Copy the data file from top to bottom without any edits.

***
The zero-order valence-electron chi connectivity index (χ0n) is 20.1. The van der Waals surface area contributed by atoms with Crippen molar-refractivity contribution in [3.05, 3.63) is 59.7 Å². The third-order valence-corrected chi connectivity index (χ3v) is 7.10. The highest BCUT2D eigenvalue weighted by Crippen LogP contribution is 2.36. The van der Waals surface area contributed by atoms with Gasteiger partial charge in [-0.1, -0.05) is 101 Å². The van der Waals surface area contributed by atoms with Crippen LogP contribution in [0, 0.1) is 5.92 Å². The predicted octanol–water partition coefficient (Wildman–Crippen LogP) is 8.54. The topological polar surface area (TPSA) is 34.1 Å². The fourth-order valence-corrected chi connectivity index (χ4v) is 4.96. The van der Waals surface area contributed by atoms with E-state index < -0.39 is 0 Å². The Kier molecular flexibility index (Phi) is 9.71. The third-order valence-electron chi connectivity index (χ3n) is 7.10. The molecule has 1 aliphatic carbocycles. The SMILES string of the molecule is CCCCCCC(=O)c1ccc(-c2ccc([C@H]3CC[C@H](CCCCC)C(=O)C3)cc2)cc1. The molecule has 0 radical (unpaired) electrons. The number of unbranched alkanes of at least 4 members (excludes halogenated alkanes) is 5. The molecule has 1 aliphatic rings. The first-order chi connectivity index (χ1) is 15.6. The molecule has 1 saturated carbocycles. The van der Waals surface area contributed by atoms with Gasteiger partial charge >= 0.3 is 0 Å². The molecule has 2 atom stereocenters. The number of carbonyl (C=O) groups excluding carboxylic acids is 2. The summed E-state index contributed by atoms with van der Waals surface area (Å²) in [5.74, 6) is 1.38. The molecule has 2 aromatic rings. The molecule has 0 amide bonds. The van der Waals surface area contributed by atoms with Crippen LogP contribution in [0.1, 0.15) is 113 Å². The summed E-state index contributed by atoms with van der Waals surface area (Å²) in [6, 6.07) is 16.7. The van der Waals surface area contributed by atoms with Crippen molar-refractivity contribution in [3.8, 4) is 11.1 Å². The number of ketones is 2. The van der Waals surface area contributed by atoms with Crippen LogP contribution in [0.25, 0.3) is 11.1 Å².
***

The zero-order valence-electron chi connectivity index (χ0n) is 20.1. The van der Waals surface area contributed by atoms with Crippen molar-refractivity contribution in [3.05, 3.63) is 59.7 Å². The third-order valence-corrected chi connectivity index (χ3v) is 7.10. The highest BCUT2D eigenvalue weighted by Crippen LogP contribution is 2.36. The van der Waals surface area contributed by atoms with Gasteiger partial charge in [-0.1, -0.05) is 101 Å². The van der Waals surface area contributed by atoms with Crippen LogP contribution in [0, 0.1) is 5.92 Å². The predicted octanol–water partition coefficient (Wildman–Crippen LogP) is 8.54. The topological polar surface area (TPSA) is 34.1 Å². The fourth-order valence-corrected chi connectivity index (χ4v) is 4.96. The van der Waals surface area contributed by atoms with E-state index < -0.39 is 0 Å². The Kier molecular flexibility index (Phi) is 9.71. The third-order valence-electron chi connectivity index (χ3n) is 7.10. The molecule has 1 aliphatic carbocycles. The SMILES string of the molecule is CCCCCCC(=O)c1ccc(-c2ccc([C@H]3CC[C@H](CCCCC)C(=O)C3)cc2)cc1. The molecule has 0 radical (unpaired) electrons. The number of unbranched alkanes of at least 4 members (excludes halogenated alkanes) is 5. The molecule has 1 aliphatic rings. The first-order chi connectivity index (χ1) is 15.6. The molecule has 1 saturated carbocycles. The van der Waals surface area contributed by atoms with Gasteiger partial charge >= 0.3 is 0 Å². The molecule has 2 atom stereocenters. The number of carbonyl (C=O) groups excluding carboxylic acids is 2. The summed E-state index contributed by atoms with van der Waals surface area (Å²) in [5.74, 6) is 1.38. The molecule has 2 aromatic rings. The molecule has 0 amide bonds. The van der Waals surface area contributed by atoms with Crippen LogP contribution in [0.1, 0.15) is 113 Å². The summed E-state index contributed by atoms with van der Waals surface area (Å²) in [6, 6.07) is 16.7. The van der Waals surface area contributed by atoms with Crippen molar-refractivity contribution in [3.8, 4) is 11.1 Å². The number of ketones is 2. The van der Waals surface area contributed by atoms with Crippen LogP contribution in [0.25, 0.3) is 11.1 Å².